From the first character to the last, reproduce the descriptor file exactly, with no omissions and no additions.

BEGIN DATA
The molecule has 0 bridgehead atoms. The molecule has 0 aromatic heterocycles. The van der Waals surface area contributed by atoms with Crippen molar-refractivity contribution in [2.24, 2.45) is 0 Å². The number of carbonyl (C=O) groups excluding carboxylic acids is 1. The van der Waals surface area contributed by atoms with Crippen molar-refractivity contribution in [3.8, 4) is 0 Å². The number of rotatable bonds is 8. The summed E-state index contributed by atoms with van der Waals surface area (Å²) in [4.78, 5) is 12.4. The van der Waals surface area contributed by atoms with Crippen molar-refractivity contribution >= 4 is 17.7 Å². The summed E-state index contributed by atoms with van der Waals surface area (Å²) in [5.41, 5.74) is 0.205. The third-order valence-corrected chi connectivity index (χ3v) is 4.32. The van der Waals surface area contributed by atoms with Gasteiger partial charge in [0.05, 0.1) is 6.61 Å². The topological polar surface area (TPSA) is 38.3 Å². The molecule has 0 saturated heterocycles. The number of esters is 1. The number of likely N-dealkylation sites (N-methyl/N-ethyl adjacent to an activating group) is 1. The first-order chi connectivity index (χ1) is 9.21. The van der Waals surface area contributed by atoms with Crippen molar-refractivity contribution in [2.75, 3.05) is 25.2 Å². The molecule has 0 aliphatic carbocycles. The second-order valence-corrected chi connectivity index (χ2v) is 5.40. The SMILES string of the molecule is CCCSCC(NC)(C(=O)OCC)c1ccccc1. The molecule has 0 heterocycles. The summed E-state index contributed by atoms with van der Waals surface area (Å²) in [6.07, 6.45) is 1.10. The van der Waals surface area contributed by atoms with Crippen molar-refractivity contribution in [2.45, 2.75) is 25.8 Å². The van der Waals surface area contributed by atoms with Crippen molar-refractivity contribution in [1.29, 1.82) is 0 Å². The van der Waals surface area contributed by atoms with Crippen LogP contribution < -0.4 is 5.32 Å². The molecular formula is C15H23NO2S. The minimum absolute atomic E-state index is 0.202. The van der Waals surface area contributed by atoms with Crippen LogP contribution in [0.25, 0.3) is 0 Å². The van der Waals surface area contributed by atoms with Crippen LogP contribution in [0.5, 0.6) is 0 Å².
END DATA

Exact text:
The molecule has 0 bridgehead atoms. The molecule has 0 aromatic heterocycles. The van der Waals surface area contributed by atoms with Crippen molar-refractivity contribution in [2.24, 2.45) is 0 Å². The number of carbonyl (C=O) groups excluding carboxylic acids is 1. The van der Waals surface area contributed by atoms with Crippen molar-refractivity contribution in [3.8, 4) is 0 Å². The number of rotatable bonds is 8. The summed E-state index contributed by atoms with van der Waals surface area (Å²) in [4.78, 5) is 12.4. The van der Waals surface area contributed by atoms with Crippen molar-refractivity contribution >= 4 is 17.7 Å². The summed E-state index contributed by atoms with van der Waals surface area (Å²) in [5.41, 5.74) is 0.205. The third-order valence-corrected chi connectivity index (χ3v) is 4.32. The van der Waals surface area contributed by atoms with Gasteiger partial charge in [0.05, 0.1) is 6.61 Å². The topological polar surface area (TPSA) is 38.3 Å². The molecule has 0 saturated heterocycles. The number of esters is 1. The number of likely N-dealkylation sites (N-methyl/N-ethyl adjacent to an activating group) is 1. The first-order chi connectivity index (χ1) is 9.21. The van der Waals surface area contributed by atoms with Crippen molar-refractivity contribution in [2.75, 3.05) is 25.2 Å². The molecule has 0 aliphatic carbocycles. The second-order valence-corrected chi connectivity index (χ2v) is 5.40. The SMILES string of the molecule is CCCSCC(NC)(C(=O)OCC)c1ccccc1. The molecule has 0 heterocycles. The summed E-state index contributed by atoms with van der Waals surface area (Å²) in [6.07, 6.45) is 1.10. The van der Waals surface area contributed by atoms with Crippen molar-refractivity contribution in [2.45, 2.75) is 25.8 Å². The van der Waals surface area contributed by atoms with Crippen molar-refractivity contribution in [1.29, 1.82) is 0 Å². The van der Waals surface area contributed by atoms with Crippen LogP contribution < -0.4 is 5.32 Å². The molecular formula is C15H23NO2S. The minimum absolute atomic E-state index is 0.202. The van der Waals surface area contributed by atoms with Crippen LogP contribution in [0.25, 0.3) is 0 Å². The van der Waals surface area contributed by atoms with Crippen LogP contribution in [0.5, 0.6) is 0 Å².